Nita Strauss is somewhat of an oddity in the music world. She is one of the most sought-after tutors for guitar clinics worldwide; she has toured the globe with acts such as The Iron Maidens and (more recently) Alice Cooper; she is the first female player to have a signature model with renowned guitar manufacturer Ibanez; she opened Wrestlemania 2018 alongside Lzzy Hale… This by no means an exhaustive list of her achievements. The oddity is that she has done all of this before releasing a single album under her own name or band. But all that has changed with the release of Controlled Chaos. This debut has been a long time coming, and the number of people eager to hear it is evident from the Kickstarter campaign used to fund its production: a campaign that exceeded it’s target eight times over. So, no pressure!
When considering instrumental guitar music, many people’s minds will still be drawn to (in the rock world at least) the likes of Steve Vai, Joe Satriani and Yngwie Malmsteen. Strauss banks on familiarity with such players during opening track Alegria, which has Malmsteen written all over the speedy arpeggios that dominate the chorus. It’s unfortunate that it is the chorus that lets this song down. It sounds more like a guitar practice exercise than a piece of music. The 80s metal influence doesn’t really appear again other than on the Disney-esque ballad Here With You, where Strauss restrains her tendency to tear up the fretboard for a slower and more emotional approach, with the guitar following the same melodies you could imagine a singer using if there were any vocals.
It is the more modern influences that shine throughout the remainder of the album. The harmonised riffs and rapidfire drumming of Our Most Desperate Hour emulate Waking the Fallen era Avenged Sevenfold, then heads back to a classic 80s melodic chorus before managing to cram a metalcore style breakdown in the middle. Marianna Trench has elements of Lamb of God in the tight riffing. The Quest combines neoclassical melodic shifts with djent/metalcore style backing riffs, and Lion Among Wolves adds extreme metal tremolo picking and blast beats to an already crowded mixing pot of styles. When Strauss isn’t shredding her way through these tracks there is Hope Grows and The Show Must Go On for those after something a little less intense. The former combines tinkling piano with acoustic guitar to make a fitting tribute to European power ballads, whereas the latter brings some additional orchestration to the album by utilising a string section to harmonise with Strauss’s guitar playing. There is one drawback to every track: the drumming. While yes, the drums keep the rhythm and help drive the songs and the riffs forward, the production of them sounds too mechanical, too clinical. There is something robotic about them, and the kick drum is a tad too dominant on many of the songs. It’s not enough to be a distraction, but it is noticable.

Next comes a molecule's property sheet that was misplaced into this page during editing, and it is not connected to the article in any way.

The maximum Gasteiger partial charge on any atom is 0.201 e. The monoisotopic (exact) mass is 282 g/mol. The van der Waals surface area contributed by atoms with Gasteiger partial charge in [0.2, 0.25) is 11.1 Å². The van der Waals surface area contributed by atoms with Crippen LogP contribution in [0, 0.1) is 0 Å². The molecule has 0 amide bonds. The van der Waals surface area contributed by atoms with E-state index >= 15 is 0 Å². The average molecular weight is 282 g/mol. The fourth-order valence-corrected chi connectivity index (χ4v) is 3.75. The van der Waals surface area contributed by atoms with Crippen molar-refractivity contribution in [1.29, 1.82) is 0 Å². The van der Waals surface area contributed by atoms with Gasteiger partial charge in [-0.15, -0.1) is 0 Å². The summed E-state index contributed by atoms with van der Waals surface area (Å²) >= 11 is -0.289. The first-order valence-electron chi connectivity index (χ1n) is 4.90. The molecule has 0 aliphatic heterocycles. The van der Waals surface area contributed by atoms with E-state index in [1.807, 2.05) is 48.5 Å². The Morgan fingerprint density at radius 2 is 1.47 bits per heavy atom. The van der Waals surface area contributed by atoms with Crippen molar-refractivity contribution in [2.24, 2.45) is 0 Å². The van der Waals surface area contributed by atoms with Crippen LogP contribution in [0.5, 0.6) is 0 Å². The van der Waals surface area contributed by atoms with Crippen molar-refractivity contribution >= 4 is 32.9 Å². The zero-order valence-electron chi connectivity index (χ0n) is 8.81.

Nita Strauss has made an album that brings instrumental metal guitar playing into the 21st century. It will easily appeal to listeners from both sides of the musical fence: the metal fan who usually has no interest in instrumental music, but also the instrumental fan who likes modern metal but doesn’t listen to it much because the vocals are ‘just shouting’. One thing all the great guitar players have in common is that their sound and their playing is easily identifiable as them. I don’t think Strauss has quite found that unique touch yet as you often find yourself thinking ‘that sounds like <insert band/guitarist name here>’. That doesn’t make this debut any less enjoyable, or Strauss’s playing any less impressive. Her technical ability and an ear for a strong melody are undeniable (plus she is a born performer), and she could easily stand shoulder to shoulder with any modern metal guitarist you care to mention. The challenge for album number two will be to add that little bit extra to make it unique and a little less like said other guitarists, but this a minor point. Ultimately, this is a highly diverse and well executed debut that sets the foundations for Nita Strauss’s career in writing music: the one area of guitar playing she has left to dominate.
Highlights: Our Most Desperate Hour, The Quest and The Show Must Go On.